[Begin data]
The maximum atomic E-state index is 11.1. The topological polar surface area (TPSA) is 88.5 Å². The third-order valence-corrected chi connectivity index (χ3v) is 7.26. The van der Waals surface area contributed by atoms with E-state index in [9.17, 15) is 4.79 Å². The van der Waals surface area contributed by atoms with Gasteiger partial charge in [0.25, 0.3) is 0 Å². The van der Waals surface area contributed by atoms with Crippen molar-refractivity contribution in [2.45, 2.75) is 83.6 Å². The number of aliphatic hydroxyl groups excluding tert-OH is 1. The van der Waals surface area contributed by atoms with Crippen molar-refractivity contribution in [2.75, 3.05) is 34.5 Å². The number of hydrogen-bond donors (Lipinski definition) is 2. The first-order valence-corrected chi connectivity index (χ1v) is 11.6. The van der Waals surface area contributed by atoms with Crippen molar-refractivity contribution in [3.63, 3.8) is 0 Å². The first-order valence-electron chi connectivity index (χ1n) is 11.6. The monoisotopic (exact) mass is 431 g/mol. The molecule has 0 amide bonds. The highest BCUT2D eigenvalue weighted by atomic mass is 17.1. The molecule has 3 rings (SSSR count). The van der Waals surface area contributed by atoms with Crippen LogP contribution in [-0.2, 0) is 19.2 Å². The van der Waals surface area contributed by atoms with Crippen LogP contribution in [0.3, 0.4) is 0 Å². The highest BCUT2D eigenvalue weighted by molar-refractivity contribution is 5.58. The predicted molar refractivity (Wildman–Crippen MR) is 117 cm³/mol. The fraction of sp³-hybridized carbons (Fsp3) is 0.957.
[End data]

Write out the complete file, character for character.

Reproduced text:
The maximum atomic E-state index is 11.1. The topological polar surface area (TPSA) is 88.5 Å². The third-order valence-corrected chi connectivity index (χ3v) is 7.26. The van der Waals surface area contributed by atoms with E-state index in [9.17, 15) is 4.79 Å². The van der Waals surface area contributed by atoms with Gasteiger partial charge in [0.25, 0.3) is 0 Å². The van der Waals surface area contributed by atoms with Crippen molar-refractivity contribution in [2.45, 2.75) is 83.6 Å². The number of aliphatic hydroxyl groups excluding tert-OH is 1. The van der Waals surface area contributed by atoms with Crippen molar-refractivity contribution in [2.75, 3.05) is 34.5 Å². The number of hydrogen-bond donors (Lipinski definition) is 2. The first-order valence-corrected chi connectivity index (χ1v) is 11.6. The van der Waals surface area contributed by atoms with Crippen molar-refractivity contribution in [3.63, 3.8) is 0 Å². The first-order valence-electron chi connectivity index (χ1n) is 11.6. The monoisotopic (exact) mass is 431 g/mol. The molecule has 0 amide bonds. The highest BCUT2D eigenvalue weighted by atomic mass is 17.1. The molecule has 3 rings (SSSR count). The van der Waals surface area contributed by atoms with Crippen LogP contribution in [-0.2, 0) is 19.2 Å². The van der Waals surface area contributed by atoms with Crippen LogP contribution in [0.3, 0.4) is 0 Å². The highest BCUT2D eigenvalue weighted by molar-refractivity contribution is 5.58. The predicted molar refractivity (Wildman–Crippen MR) is 117 cm³/mol. The fraction of sp³-hybridized carbons (Fsp3) is 0.957.